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A Direct Comparison Of 200mm f/4 and a 90mm f/7 Scopes

I've had a few conversations recently about the difference between my Vixen R200SS and my Vixen ED103S.

The R200SS
Aperture: 200mm (8")
F Ratio: f/4
Design: Newtonian

The ED103S
Aperture: 103mm (masked down to 90mm due to spacers in the light path causing unwanted diffraction spikes)
F Ratio: f/7.7 (but f/8.8 after the masking and f/7 after introducing the reducer)
Design: Apochromatic Refractor

I've used both of these scopes for over a year each and shot many of the same targets with them. Some are from my house in a Bortle 5 suburban sky and some from a Bortle 1 dark sky location.

In the comparison below you'll find a crop of M13 and the Veil. Here are the specs on the images for both scopes:

M13 (for both scopes)
Location: My house
Sub Exposure: 5 minutes
Total Duration: 90 minutes for the R200SS and 120 minutes for the ED103.

Veil (for both scopes)
Location: Indian Trail Spring (Bortle 1)
Sub Exposure: 5 minutes
Total Duration: 90 minutes for the R200SS and 120 minutes for the ED103.

As a side note, the typical difference between 1.5 hours and 2 hours of shooting through any scope is negligible. In order to see significant increase in detail, you'd need to exponentially increase your exposure time, so don't think that adding 30 minutes to the ED103 shot is going to make a significant difference. I could have just as easily stacked only 90 minutes and we wouldn't really see much if any difference - my purpose in the additional time is just to get more subs for increasing signal to noise as opposed to more signal. The point here is that I'm not doing anything to compensate for the smaller aperture or the longer f ratio of the refractor.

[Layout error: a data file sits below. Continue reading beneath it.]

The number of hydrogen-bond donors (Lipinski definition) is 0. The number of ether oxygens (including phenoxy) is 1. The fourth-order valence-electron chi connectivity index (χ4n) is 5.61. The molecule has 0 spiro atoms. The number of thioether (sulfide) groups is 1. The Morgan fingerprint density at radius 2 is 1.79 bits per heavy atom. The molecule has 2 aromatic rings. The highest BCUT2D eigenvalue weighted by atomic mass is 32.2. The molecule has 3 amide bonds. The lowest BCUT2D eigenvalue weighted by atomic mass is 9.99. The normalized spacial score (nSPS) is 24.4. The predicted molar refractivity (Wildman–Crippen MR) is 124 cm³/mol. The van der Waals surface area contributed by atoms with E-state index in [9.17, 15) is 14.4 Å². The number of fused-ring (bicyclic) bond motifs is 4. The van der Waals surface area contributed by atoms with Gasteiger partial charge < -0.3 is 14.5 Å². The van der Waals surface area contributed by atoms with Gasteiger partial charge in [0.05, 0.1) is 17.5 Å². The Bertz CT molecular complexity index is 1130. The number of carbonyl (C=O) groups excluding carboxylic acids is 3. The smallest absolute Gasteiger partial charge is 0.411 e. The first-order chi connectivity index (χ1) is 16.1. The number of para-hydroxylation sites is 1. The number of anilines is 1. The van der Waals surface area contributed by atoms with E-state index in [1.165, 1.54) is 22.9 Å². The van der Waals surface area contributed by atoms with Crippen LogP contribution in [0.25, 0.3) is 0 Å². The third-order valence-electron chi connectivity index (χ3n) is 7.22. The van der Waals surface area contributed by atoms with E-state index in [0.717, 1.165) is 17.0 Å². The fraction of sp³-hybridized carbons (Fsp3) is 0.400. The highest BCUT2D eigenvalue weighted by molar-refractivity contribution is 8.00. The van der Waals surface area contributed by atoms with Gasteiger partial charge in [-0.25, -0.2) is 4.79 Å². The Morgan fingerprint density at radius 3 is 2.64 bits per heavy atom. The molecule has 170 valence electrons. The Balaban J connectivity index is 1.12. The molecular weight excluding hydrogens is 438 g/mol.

In both images, the ED103 is on the left and the R200SS is on the right.

The bottom line of the point here is that all of the math and the conversation says that the 200mm aperture should outperform the 90mm aperture and, for sure, f/4 focal ratio should outperform the f/7 focal ratio - even more significantly since we are both doubling the aperture and cutting the f ratio in half. The R200SS should *significantly* outperform the ED103S... but it doesn't.

Every faint star, every background galaxy, every wispy bit of detail is in both shots. They are both picking up the same magnitude of objects and displaying them at roughly the same brightness.

So my conclusion is that at these pretty small objective sizes (100 and 200 millimeters) it makes little to no difference between them and additionally the speed of the f ratio between f/4 and f/8 also makes no difference.

Now, I have a friend who has a C14 with a Hyperstar in it... THAT makes a difference!

So where is the breaking point? I don't know. Maybe it's tripling or quadrupling the aperture or f ratio. But at these smaller aperture it doesn't seem to be at doubling it and after this experience I don't think that reducing an f/7.5 refractor to f/6 is going to make a speed difference at all - even though that's what we're told.

Perhaps if you have a 200mm f/4 and a 200mm f/12 you will see a difference. Or if you have a 100mm f/8 and a 400mm f/8 you will see a difference. But comparing a 200mm f/4 to a 90mm f/7 makes no difference at all it seems.

Granted, to make a more fair comparison, I'd do them on the same night, or even side by side at the same time with 2 cameras, but I've shot many of the same targets from the same locations with both of them using my same acquisition and processing workflow and the results are always the same: Same amount of detail and background stuff, sharper images with the refractor. For me, 100% of the time, the smaller, slower refractor wins.

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Comment by Robert C. Mills on July 13, 2011 at 9:13am